Richardson may be a better relief prospect, but that’s a decision for the post-season.

      They still need a good starter for the MLB season AND to avoid plundering depth as they have done for a while. These guys can finish developing.

    • MBS

      I do agree we need another starter. I want a high end guy, but honestly if they sign a Giolito type, at least it will give us some needed depth.

      As far as Lodolo goes, I just want to get him stretched out as well as we can in 24, so in 25 he’s a legitimate candidate for the rotation. Making the rotation in 25 isn’t going to be easy.

      Abbott, Greene, Williamson, Ashcraft, Lodolo, Petty, Lowder, Phillips, Richardson, Aguiar, Stoudt, Roa. That’s 12 guys who want 1 of 5 spots. Some of the guys on the back side of this list will likely end up in the pen. That’s not including Martinez who could be a factor in this, I’m just assuming he declines his option for next year.

      • MBS

        I left out Spires, now he probably is headed to the pen, but the depth we are approaching is impressive. I can’t wait to see the 40 man on opening day 2025.

      • Stock

        This depth is exactly why I don’t want Cease. Why pay for 2 years when all we really need is 1. Not a big fan of Bieber but would rather have him over Cease because of the cost for the extra year. I don’t want to acquire another pitcher unless there is potential he becomes our best pitcher.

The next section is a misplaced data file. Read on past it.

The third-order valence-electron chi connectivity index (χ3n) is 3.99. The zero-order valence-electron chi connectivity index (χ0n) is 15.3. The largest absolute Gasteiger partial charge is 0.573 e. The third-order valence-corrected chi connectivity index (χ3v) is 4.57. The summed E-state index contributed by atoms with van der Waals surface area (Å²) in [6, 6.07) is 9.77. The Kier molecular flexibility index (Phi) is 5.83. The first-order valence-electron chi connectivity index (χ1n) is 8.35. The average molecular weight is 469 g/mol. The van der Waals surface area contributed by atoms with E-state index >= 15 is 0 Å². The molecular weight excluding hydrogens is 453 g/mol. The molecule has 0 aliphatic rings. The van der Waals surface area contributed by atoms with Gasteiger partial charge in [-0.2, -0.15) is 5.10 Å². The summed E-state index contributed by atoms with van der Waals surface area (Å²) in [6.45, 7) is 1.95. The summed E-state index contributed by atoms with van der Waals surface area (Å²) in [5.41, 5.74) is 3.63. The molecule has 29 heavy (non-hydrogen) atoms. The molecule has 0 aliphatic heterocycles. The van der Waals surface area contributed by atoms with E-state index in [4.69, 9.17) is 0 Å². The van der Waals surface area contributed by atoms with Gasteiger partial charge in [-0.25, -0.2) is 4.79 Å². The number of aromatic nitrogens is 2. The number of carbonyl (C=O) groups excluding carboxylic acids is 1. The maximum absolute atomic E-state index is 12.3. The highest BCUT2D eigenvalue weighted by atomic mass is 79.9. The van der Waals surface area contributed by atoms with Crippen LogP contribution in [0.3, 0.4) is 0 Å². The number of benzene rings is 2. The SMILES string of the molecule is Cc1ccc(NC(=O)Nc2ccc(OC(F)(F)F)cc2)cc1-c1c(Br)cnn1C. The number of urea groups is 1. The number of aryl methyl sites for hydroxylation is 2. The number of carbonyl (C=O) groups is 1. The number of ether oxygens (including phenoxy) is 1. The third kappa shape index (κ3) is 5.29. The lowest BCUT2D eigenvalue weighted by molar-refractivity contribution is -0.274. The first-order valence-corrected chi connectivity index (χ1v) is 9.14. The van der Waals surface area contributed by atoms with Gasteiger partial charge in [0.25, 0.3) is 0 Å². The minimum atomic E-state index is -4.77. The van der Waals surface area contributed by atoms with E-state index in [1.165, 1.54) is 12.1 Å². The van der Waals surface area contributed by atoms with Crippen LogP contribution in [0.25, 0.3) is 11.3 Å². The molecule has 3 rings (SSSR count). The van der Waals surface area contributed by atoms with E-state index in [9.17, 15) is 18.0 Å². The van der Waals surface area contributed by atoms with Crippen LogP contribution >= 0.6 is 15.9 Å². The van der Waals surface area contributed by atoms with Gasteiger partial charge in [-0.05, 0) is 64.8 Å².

Framber Valdez, Jesus Luzardo, Braxton Garrett, Edward Cabrera and Max Meyer are names I would love to add.

      • BK

        While appreciate what you are trying to do the other way to approach the issue is let him start and option/IL him when he hits his innings limit, if he actually has one.

      • Optimist

        I’m with Stock on the “one year” issue. 2024 is the season to sort the rotation for 2025 – plenty of good choices and competition to see who succeeds. 2024 is the season to see the opposite in the field – who will fail or falter in hitting; hoping they all improve, but expecting someone or two to spend time in AAA.